The Fraud Examiner

Health Care Fraud Expert Focuses on Cleaning Up Private Practices

Dr. Richard Lyschik, DDS, CFE, FAGD, President of Practice Rescue, was in the health care industry for many years before he added fraud prevention and detection to his skillset. While providing management consultation to many practices, he observed a variety of fraud schemes and was disheartened at how many medical professionals were hesitant to do anything about it. He warns that perpetrators in health care fraud schemes can be anyone and that doctors need to get more serious about punishing fraud.


How did you become interested in fraud prevention and detection?

My parents came to America from Austria and I traveled frequently to Europe as a child to visit family. Learning how to calculate exchange rates and even interpret travel schedules made me analyze groups of data. Traveling from country to country introduced me to strict border crossing protocols and accurate documentation requirements. Seeing the world definitely got my CFE analytical training off to an early start.


I later learned how to run three private practices and began to assist other doctors with their office operations. Eventually I became a management consultant for practices across the country and was exposed to a variety of fraud schemes. I was finally able to validate all of the fraud observations I made over the years as a health care provider when I joined the ACFE.


What should more people know about health care fraud?

Health care is particularly susceptible to fraud because of the endless variety of schemes and perpetrators. Fraud occurs at all levels, from the smallest “mom and pop” practice to multimillion-dollar facilities. Between charging for procedures not done, up charging for those that were done and kick-backs between doctors for referrals to each other, there is a lot of opportunity for fraud to be committed.


The perpetrators in health care fraud go beyond just doctors, partners and employees. Landlords, lawyers, equipment and supply vendors, and many more individuals involved in practices can potentially commit fraud. Lately there has been a trend with third-party individuals and companies that offer to come in to manage practices. They promise to grow the profits of the practice but can take advantage of medical professionals’ lack of business acumen and use the practice as an opportunity for fraud.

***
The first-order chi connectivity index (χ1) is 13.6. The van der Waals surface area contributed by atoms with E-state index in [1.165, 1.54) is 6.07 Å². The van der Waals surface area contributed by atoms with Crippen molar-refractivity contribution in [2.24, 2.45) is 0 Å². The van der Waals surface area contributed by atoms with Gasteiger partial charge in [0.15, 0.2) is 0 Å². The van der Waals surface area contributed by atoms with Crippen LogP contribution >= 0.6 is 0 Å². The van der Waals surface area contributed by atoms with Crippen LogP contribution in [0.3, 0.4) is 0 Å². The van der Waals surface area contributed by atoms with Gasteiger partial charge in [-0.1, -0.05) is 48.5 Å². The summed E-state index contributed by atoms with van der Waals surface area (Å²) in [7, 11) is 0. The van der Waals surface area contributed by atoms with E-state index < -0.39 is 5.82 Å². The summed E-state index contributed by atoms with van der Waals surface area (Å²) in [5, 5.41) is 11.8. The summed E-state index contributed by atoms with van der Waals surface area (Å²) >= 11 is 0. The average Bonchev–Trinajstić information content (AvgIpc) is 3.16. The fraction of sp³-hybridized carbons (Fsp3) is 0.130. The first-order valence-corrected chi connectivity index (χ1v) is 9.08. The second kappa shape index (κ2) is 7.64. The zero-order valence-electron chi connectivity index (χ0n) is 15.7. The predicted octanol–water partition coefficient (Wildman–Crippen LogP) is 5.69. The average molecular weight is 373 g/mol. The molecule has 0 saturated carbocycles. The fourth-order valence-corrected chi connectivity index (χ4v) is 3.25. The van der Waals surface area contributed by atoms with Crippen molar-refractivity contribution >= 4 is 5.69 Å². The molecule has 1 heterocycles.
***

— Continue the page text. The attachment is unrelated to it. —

What are the most challenging aspects of investigating health care fraud?

It is shocking at how difficult it is to get doctors to believe that there could be fraud in the practice and just as hard to convince them to clean it up. I am always surprised at how when we initially discover fraud. Many doctors’ first reactions are that they don’t want to “rock the boat.” They don’t want you to upset the cash flow or their associated lifestyle, and they don’t want to go through a stressful firing and hiring encounter. They also worry about upsetting the morale of the employees — they often say, “What are the other staff going to think?” Some doctors believe they can solve the matter by having a staff meeting and others have even naively thought that if they speak to the fraudster the fraud will stop occurring.  


Another type of doctor I’ve encountered is the one who thinks they are untouchable because they can call upon their CPA, their lawyer, or their malpractice carrier to get them out of “hot water.” It is rewarding though when the doctor recognizes the gravity of the fraud — we have assisted in successfully getting fraudsters fired, prosecuted and incarcerated. Unfortunately, there are times when a casual approach is taken and the fraudster mysteriously disappears and moves on to another similar health care business. It’s unfortunate to know the fraudster has access to money, supplies, drugs and confidential patient files again.


What is your most memorable health care fraud case?

I will never forget the office manager who took home the entire office computer while the doctor was on vacation. She had it cloned by her uncle to capture more than 2,000 patient records filled with social security numbers, insurance policy numbers and credit card data. When the doctor returned from vacation, and the patients’ credit card charges appeared on their monthly statements, it was discovered that the office manager went on a shopping spree for jewelry, exercise clothes, diet pills and more. My team assisted the doctor in the proper termination and subsequent prosecution of that employee.


Additionally, other employees in the practice were let go and strict new fraud prevention guidelines were introduced into the practice. The end result is that the practice became more profitable and added a second doctor within a year because of enhanced practice methods and controls. 

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